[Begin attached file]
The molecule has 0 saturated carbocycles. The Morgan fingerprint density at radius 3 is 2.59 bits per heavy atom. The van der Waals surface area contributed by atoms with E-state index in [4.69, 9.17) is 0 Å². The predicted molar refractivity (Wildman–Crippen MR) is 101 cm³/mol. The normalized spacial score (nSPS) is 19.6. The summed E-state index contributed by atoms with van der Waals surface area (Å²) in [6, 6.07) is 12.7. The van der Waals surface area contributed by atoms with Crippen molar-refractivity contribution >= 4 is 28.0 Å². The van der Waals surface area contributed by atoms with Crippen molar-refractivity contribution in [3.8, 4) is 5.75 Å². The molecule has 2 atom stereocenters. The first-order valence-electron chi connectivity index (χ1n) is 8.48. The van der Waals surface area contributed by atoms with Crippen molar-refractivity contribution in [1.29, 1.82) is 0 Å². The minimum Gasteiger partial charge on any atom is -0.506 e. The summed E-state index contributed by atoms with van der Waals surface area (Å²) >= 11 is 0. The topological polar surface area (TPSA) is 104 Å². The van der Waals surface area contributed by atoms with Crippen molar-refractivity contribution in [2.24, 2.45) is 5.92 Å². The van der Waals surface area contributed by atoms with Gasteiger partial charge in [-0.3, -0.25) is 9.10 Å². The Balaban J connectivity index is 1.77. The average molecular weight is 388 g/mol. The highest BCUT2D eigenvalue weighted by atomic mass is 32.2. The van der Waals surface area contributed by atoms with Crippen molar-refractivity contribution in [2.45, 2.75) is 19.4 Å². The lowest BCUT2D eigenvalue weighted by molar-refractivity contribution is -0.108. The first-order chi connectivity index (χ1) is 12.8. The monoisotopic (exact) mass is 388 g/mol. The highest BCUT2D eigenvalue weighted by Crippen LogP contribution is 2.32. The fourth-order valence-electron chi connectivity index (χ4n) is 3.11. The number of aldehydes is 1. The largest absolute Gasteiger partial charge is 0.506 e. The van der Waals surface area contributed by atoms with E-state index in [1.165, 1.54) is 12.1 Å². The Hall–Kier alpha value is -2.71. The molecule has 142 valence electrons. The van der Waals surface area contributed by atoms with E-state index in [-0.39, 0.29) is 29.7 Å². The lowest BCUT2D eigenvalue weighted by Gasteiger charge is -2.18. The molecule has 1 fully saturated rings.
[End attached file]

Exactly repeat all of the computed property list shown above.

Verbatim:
The molecule has 0 saturated carbocycles. The Morgan fingerprint density at radius 3 is 2.59 bits per heavy atom. The van der Waals surface area contributed by atoms with E-state index in [4.69, 9.17) is 0 Å². The predicted molar refractivity (Wildman–Crippen MR) is 101 cm³/mol. The normalized spacial score (nSPS) is 19.6. The summed E-state index contributed by atoms with van der Waals surface area (Å²) in [6, 6.07) is 12.7. The van der Waals surface area contributed by atoms with Crippen molar-refractivity contribution >= 4 is 28.0 Å². The van der Waals surface area contributed by atoms with Crippen molar-refractivity contribution in [3.8, 4) is 5.75 Å². The molecule has 2 atom stereocenters. The first-order valence-electron chi connectivity index (χ1n) is 8.48. The van der Waals surface area contributed by atoms with Crippen molar-refractivity contribution in [1.29, 1.82) is 0 Å². The minimum Gasteiger partial charge on any atom is -0.506 e. The summed E-state index contributed by atoms with van der Waals surface area (Å²) >= 11 is 0. The topological polar surface area (TPSA) is 104 Å². The van der Waals surface area contributed by atoms with Crippen molar-refractivity contribution in [2.24, 2.45) is 5.92 Å². The van der Waals surface area contributed by atoms with Gasteiger partial charge in [-0.3, -0.25) is 9.10 Å². The Balaban J connectivity index is 1.77. The average molecular weight is 388 g/mol. The highest BCUT2D eigenvalue weighted by atomic mass is 32.2. The van der Waals surface area contributed by atoms with Crippen molar-refractivity contribution in [2.45, 2.75) is 19.4 Å². The lowest BCUT2D eigenvalue weighted by molar-refractivity contribution is -0.108. The first-order chi connectivity index (χ1) is 12.8. The monoisotopic (exact) mass is 388 g/mol. The highest BCUT2D eigenvalue weighted by Crippen LogP contribution is 2.32. The fourth-order valence-electron chi connectivity index (χ4n) is 3.11. The number of aldehydes is 1. The largest absolute Gasteiger partial charge is 0.506 e. The van der Waals surface area contributed by atoms with E-state index in [1.165, 1.54) is 12.1 Å². The Hall–Kier alpha value is -2.71. The molecule has 142 valence electrons. The van der Waals surface area contributed by atoms with E-state index in [-0.39, 0.29) is 29.7 Å². The lowest BCUT2D eigenvalue weighted by Gasteiger charge is -2.18. The molecule has 1 fully saturated rings.